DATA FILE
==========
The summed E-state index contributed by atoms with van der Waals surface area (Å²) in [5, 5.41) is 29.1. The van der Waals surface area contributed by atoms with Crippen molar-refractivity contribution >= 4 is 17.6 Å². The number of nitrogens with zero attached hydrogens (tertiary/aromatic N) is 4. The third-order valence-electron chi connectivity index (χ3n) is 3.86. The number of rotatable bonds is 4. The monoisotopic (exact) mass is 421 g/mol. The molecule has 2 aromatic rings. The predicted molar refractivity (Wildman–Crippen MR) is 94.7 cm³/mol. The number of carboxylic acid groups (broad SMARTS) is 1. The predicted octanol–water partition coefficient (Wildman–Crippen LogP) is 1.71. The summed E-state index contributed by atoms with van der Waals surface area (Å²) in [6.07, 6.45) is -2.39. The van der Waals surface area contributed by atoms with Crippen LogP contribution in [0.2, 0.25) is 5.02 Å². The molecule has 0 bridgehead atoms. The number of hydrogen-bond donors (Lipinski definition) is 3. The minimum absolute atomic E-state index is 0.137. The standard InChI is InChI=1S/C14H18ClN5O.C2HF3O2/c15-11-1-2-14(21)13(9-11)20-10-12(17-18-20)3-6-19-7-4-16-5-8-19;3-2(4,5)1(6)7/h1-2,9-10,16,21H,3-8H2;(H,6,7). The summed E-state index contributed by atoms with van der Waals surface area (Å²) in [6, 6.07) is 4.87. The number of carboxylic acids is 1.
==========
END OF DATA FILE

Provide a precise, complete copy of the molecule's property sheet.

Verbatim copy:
The summed E-state index contributed by atoms with van der Waals surface area (Å²) in [5, 5.41) is 29.1. The van der Waals surface area contributed by atoms with Crippen molar-refractivity contribution >= 4 is 17.6 Å². The number of nitrogens with zero attached hydrogens (tertiary/aromatic N) is 4. The third-order valence-electron chi connectivity index (χ3n) is 3.86. The number of rotatable bonds is 4. The monoisotopic (exact) mass is 421 g/mol. The molecule has 2 aromatic rings. The predicted molar refractivity (Wildman–Crippen MR) is 94.7 cm³/mol. The number of carboxylic acid groups (broad SMARTS) is 1. The predicted octanol–water partition coefficient (Wildman–Crippen LogP) is 1.71. The summed E-state index contributed by atoms with van der Waals surface area (Å²) in [6.07, 6.45) is -2.39. The van der Waals surface area contributed by atoms with Crippen LogP contribution in [0.2, 0.25) is 5.02 Å². The molecule has 0 bridgehead atoms. The number of hydrogen-bond donors (Lipinski definition) is 3. The minimum absolute atomic E-state index is 0.137. The standard InChI is InChI=1S/C14H18ClN5O.C2HF3O2/c15-11-1-2-14(21)13(9-11)20-10-12(17-18-20)3-6-19-7-4-16-5-8-19;3-2(4,5)1(6)7/h1-2,9-10,16,21H,3-8H2;(H,6,7). The summed E-state index contributed by atoms with van der Waals surface area (Å²) in [6, 6.07) is 4.87. The number of carboxylic acids is 1.